Every time you drive your car, you encounter several linear actuators. If it's controlled with a switch rather than a hand crank, it's connected to an actuator. Your door locks, seat adjustments, automatic windows, even your engine's starter; all of these are different kinds of actuators.
A linear actuator is a machine or device that works as an agent to convert rotational motion into a pull or push linear motion and linear movement to lift, slide, tilt, pull or drop equipment and machines with force. Electric linear actuators operate through electric DC or AC motors with a chain of gears and a lead screw to push the primary rod shaft. Electric linear actuators are the best option to get a clean and precise movement.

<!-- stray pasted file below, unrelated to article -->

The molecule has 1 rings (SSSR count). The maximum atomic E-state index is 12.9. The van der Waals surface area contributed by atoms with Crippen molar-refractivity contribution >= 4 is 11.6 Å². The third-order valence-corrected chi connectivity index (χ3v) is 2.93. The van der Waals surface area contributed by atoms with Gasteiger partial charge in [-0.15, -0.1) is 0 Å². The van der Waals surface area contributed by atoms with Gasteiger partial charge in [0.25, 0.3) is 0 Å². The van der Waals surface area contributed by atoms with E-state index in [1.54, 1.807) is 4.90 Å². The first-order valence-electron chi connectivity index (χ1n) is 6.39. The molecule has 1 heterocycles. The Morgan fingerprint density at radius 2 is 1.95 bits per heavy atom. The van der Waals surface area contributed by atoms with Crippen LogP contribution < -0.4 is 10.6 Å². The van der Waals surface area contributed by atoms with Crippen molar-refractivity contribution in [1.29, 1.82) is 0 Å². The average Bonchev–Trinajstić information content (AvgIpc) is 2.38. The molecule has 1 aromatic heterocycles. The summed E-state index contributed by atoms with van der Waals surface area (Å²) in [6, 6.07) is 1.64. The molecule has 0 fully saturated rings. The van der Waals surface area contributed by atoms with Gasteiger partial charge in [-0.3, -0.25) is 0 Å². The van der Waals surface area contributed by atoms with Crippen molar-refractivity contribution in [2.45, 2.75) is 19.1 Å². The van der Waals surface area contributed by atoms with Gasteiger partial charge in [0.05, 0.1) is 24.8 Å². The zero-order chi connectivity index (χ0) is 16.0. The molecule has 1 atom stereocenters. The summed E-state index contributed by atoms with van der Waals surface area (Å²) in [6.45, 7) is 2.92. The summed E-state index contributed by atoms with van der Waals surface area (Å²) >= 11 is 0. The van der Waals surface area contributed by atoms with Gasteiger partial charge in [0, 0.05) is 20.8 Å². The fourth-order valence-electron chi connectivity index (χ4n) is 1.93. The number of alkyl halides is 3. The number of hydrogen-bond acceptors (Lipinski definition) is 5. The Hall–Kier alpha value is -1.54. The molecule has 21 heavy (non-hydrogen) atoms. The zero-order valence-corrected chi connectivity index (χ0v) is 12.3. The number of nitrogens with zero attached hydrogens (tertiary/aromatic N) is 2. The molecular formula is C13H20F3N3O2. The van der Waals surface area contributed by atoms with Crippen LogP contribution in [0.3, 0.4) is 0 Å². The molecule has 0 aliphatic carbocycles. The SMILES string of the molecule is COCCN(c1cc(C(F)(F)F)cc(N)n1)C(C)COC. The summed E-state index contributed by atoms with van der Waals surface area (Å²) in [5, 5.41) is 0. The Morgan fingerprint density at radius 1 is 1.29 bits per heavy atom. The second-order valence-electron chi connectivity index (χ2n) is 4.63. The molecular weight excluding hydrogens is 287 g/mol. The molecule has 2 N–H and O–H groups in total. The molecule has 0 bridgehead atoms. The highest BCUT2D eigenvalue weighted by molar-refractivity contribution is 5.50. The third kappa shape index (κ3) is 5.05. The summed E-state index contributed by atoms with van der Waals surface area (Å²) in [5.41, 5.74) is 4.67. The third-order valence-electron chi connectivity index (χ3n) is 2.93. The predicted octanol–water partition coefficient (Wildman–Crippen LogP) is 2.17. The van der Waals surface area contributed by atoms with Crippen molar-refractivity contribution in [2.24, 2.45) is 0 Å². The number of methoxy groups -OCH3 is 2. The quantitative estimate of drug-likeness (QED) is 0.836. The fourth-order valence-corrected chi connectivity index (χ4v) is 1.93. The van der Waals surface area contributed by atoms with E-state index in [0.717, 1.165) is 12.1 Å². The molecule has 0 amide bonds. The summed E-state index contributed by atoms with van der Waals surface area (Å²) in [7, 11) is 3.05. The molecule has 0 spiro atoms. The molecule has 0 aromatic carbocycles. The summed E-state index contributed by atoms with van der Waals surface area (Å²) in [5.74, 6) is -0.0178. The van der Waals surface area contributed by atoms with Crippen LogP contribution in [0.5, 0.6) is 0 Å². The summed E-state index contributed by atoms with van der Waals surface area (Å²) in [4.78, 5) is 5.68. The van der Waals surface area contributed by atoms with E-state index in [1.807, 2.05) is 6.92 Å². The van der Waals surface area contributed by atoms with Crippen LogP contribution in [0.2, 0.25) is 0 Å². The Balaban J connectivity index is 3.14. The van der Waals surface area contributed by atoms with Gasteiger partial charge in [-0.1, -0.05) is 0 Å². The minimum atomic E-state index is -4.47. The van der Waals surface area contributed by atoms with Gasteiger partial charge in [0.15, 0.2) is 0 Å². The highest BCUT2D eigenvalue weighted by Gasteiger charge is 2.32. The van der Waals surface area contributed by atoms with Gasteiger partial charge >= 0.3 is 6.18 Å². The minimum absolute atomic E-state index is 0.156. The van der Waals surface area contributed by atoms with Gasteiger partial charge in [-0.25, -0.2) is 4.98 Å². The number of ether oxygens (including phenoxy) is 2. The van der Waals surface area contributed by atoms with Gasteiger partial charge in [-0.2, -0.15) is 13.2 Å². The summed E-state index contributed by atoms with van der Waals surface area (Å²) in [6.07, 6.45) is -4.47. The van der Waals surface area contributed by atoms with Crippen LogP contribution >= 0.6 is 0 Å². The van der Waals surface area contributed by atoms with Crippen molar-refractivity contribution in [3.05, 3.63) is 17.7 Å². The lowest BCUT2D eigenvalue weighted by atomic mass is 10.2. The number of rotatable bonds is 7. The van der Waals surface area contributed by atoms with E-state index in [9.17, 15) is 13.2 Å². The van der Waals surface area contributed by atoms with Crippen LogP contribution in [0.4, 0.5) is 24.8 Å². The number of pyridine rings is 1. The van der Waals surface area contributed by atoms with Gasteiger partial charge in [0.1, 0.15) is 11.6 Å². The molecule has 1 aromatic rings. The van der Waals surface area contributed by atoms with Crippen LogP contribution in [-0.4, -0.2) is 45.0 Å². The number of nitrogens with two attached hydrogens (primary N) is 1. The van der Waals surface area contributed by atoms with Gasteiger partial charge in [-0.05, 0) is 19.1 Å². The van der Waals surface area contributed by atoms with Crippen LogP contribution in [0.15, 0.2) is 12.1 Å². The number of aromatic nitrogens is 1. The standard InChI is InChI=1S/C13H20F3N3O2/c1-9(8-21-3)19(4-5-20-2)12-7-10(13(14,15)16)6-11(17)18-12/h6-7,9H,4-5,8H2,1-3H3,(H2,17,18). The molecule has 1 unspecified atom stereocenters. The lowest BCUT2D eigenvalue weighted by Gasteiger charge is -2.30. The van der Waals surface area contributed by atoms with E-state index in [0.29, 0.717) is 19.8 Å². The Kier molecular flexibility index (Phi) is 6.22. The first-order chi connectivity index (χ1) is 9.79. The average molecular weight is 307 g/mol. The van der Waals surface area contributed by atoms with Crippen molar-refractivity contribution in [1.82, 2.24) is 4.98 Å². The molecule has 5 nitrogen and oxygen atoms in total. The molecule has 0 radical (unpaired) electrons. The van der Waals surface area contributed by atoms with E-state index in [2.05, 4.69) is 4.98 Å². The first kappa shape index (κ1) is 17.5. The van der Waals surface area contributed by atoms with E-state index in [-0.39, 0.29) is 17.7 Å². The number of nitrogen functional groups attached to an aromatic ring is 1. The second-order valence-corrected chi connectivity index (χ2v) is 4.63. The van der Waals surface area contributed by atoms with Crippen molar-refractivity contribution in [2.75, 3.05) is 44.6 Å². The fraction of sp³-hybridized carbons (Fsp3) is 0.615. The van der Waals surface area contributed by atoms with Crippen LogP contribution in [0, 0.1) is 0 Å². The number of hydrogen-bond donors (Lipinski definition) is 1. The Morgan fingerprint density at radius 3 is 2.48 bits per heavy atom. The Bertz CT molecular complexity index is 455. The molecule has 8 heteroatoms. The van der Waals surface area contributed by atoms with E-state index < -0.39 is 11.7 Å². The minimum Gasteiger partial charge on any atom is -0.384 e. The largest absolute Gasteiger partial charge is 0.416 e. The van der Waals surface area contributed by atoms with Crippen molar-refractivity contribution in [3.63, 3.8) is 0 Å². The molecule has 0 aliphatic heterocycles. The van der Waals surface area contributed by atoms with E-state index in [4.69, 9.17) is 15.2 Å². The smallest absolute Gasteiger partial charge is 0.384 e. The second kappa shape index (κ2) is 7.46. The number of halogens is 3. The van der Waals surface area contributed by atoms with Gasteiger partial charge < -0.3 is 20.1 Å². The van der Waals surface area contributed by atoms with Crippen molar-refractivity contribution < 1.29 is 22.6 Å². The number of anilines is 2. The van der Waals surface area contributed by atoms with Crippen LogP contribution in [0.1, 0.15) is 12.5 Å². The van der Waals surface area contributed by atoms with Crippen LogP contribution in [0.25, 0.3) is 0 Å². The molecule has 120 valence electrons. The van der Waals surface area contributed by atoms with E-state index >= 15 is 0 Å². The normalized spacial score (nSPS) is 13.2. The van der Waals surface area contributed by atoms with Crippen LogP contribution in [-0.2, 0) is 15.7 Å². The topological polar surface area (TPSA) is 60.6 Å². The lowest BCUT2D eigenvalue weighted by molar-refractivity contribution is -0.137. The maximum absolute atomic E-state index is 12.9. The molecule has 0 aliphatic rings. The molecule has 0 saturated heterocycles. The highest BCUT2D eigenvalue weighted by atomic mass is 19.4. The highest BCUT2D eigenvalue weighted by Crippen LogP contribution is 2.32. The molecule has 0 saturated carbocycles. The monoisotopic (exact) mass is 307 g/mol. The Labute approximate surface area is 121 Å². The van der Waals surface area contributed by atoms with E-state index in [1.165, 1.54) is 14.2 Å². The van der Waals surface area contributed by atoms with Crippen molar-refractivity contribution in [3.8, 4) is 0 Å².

Linear actuators are available in dynamic and static load capacity variables. Dynamic load capacity is the extent of force used when the actuator is in motion and static load capacity is suitable when the actuator is motionless. A linear actuator functions on the concept of an inclined plane, where the main screw of the actuator moves along a ramp of small spinning force.
Linear actuators have gained popularity in a wide range of industrial vehicles from different industries such as agriculture, transport, medical and health care, manufacturing and construction, factory automation, military, material handling, food and automotive.